Teaching and Learning and Caring Blog
EL PASO – The title is a quote attributed to Roger Tory Peterson, the guy who wrote all the field guides to birds. He had been asked, or so the story goes, about birds that were seen where they weren’t expected. Rather than dismiss the observation as in error and the map or field guide as doctrine, this quote reminds us that the unexpected does, occasionally, happen. Yes, Virginia, there are black swans.
I started thinking this morning about the people I know who are obsessed with birds: the ones with a zillion bird feeders and binoculars and bird identification books that they take with them on trips they take especially to look for birds. Every one of them seems to have a bit of a broken wing. Or maybe we all have a bit of a broken wing and, just because some people like birds, we make that connection more readily, but in error.
My first attempt to fly was jumping off the roof of the chicken coop in our yard when I was about five. That attempt didn’t work out so well, but at least the coop had a low roof. Flying seems to be one of those things that we aspire to do in Jungian archetypal fashion, possibly because we weren’t born with wings. From Icarus to the space shuttle, we are simultaneously drawn to and terrified of the notion of flight, of breaking our bond with earth, defying gravity.
So. There is the notion of flight, there are the birds themselves, and then there are the qualities that we humans attribute to them. We adopt the eagle as a national symbol, robins as a symbol of spring, owls as paragons of wisdom, and canaries as an early warning system. When we give human qualities to animals, we are “anthropomorphizing.” When we give animal qualities to humans, there are some competing terms, including animism, personification, and zoomorphism. I like the last term, as far as terms go; it has a parallel construction to anthropomorphism, as is easily remembered. However, the problem with both terms is the distinction between animal and human behavior, and the idea that there are no overlapping behaviors. Setting ourselves apart from the animal world appears to be hubristic and clearly erroneous. However, we are very adept at ignoring evidence that does not fit with our pre-existing beliefs; even when presented with incontrovertible contradictory information, we are inclined to give them animal epithets (hogwash, fluke, monkeybusiness) and dismiss it as, sorry, a “black swan.”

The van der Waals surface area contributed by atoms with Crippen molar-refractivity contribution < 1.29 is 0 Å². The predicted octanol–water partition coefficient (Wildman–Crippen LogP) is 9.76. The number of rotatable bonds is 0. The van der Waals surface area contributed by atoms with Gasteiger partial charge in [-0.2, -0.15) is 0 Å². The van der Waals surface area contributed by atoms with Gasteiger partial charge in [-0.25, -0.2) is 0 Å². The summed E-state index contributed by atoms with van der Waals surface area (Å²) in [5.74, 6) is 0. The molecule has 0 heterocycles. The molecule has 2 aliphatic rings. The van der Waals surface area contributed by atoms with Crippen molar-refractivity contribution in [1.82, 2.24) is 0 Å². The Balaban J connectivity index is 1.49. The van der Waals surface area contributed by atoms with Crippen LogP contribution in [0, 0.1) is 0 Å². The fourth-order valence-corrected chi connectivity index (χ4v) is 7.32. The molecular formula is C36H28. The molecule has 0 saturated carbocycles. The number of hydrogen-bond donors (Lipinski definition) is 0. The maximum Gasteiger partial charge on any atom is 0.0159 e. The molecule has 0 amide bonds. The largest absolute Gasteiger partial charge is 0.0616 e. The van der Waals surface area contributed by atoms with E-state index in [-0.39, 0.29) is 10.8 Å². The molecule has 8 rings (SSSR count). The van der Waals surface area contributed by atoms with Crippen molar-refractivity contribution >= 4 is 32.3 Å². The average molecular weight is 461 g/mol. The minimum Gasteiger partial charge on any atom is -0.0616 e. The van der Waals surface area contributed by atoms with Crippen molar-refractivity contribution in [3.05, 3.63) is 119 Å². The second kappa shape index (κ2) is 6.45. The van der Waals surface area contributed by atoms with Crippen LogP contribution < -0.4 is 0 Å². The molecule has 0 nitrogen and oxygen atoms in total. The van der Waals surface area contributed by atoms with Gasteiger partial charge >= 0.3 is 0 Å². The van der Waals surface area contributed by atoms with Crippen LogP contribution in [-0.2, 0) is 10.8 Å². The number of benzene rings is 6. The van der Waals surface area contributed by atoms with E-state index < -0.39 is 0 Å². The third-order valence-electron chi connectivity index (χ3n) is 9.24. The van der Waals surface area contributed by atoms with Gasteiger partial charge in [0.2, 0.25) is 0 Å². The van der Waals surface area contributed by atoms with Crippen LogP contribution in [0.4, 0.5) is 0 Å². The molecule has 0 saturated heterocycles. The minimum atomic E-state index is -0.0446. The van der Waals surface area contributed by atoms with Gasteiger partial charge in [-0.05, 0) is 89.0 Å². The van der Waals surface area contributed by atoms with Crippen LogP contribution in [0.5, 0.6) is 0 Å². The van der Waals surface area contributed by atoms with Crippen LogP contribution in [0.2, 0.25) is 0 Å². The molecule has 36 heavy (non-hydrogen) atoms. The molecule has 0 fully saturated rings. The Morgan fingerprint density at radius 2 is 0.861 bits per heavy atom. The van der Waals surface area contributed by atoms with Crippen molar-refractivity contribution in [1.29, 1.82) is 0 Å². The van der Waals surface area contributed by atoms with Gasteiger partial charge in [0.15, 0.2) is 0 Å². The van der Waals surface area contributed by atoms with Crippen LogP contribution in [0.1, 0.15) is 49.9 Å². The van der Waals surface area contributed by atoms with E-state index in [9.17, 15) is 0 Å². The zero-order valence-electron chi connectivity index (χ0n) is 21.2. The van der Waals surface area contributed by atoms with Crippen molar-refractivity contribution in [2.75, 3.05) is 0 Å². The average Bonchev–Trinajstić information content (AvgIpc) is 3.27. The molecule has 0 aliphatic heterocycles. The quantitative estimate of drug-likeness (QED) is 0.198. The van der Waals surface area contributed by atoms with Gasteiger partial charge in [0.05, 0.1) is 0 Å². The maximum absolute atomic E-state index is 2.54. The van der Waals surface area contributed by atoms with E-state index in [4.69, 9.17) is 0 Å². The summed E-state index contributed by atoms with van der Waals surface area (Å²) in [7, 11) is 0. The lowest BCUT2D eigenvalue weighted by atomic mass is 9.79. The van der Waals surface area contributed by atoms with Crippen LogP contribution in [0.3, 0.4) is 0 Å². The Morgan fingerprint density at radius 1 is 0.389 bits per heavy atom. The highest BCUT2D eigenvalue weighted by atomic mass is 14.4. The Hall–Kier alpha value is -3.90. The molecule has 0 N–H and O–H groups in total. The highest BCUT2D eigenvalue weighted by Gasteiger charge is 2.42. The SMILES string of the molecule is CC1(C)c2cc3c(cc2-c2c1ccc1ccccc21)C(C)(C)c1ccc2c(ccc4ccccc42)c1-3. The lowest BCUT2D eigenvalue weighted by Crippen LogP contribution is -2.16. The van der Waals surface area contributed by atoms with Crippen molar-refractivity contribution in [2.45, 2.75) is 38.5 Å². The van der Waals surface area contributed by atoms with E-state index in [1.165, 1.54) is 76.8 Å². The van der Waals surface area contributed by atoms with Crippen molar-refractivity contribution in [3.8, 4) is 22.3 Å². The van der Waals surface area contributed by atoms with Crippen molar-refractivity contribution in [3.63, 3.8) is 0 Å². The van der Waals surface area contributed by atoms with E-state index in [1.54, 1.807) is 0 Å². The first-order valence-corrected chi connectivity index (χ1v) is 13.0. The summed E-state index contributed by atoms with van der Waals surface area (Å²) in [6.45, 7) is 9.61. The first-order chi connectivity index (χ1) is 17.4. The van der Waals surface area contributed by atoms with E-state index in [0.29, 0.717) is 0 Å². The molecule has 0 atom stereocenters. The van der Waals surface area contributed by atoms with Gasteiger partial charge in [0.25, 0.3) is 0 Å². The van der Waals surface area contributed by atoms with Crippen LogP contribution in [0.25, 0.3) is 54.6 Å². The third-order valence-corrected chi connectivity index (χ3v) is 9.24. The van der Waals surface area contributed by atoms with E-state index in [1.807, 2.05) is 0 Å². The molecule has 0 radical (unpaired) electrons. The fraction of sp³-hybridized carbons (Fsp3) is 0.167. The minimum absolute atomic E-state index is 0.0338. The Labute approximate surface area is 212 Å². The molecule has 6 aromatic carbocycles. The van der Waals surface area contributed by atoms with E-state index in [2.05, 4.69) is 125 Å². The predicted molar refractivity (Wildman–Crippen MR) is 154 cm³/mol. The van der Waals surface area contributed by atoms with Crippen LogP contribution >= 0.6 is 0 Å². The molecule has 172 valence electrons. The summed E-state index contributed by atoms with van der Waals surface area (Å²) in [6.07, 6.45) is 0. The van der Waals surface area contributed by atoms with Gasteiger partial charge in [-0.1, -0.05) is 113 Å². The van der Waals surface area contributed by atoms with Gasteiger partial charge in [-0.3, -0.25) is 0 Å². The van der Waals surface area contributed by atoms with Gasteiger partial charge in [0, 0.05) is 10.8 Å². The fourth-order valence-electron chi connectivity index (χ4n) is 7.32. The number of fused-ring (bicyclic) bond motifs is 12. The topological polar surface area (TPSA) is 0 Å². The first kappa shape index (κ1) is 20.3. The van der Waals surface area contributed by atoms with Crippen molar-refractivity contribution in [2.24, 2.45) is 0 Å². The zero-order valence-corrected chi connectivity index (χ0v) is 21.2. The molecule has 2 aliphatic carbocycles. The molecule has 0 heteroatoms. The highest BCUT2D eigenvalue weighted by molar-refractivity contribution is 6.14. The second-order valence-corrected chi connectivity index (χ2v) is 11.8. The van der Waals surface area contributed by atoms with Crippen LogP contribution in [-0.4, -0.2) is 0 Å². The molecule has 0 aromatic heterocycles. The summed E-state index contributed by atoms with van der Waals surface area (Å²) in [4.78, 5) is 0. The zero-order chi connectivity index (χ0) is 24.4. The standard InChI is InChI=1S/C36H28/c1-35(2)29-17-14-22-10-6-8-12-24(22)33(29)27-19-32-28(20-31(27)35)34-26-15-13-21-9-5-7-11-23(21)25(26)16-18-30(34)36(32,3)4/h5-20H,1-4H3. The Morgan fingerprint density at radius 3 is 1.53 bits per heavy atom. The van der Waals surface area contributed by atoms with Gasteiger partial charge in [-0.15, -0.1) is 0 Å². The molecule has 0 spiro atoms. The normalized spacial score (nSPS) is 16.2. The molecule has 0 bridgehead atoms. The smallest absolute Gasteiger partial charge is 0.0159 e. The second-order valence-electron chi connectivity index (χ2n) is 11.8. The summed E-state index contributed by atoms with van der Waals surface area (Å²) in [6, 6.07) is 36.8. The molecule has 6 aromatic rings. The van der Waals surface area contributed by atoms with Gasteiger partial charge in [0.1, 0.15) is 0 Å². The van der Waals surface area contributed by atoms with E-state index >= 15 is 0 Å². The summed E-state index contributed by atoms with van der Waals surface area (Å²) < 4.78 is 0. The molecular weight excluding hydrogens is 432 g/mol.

From a long tradition of natural history observation we know that clearly, there are shared behaviors. And even the territory we once thought was uniquely human has been invaded, not only by chimps and gorillas, but also by a “murder” of crows. (See my earlier blog with a link to a Ted talk about crows.) Murder is the collective term from the Middle English for crows, like a bevy of quail, a gaggle of geese, a parliament of owls, a pandemonium of parrots, a watch of nightingales, or an exaltation of larks. And there are more! Where did they come from? Dame Juliana Berners wrote a hunting essay that was published in 1486 in The Book of Saint Albans. It was the first known documentation of these collective names of animals.
So, we have animals with human qualities, people with animal qualities, human-like gods and animal-like gods. Beastly men and Spider Woman. But back to birds. There is a long list of bird-like deities or mythical creatures from many different cultures. Here is a long list of only some of them: Quetzalcoatl, Thunderbird, Horus, Roc, Te Hakavai, Peng, Koko, Ziz, Garuda, Phoenix, Amrzs. There’s Leda and the swan. And, we have cars, clothes and sports teams named for birds. Then there are those astronauts and pilots and aficionados with binoculars.
What about cats?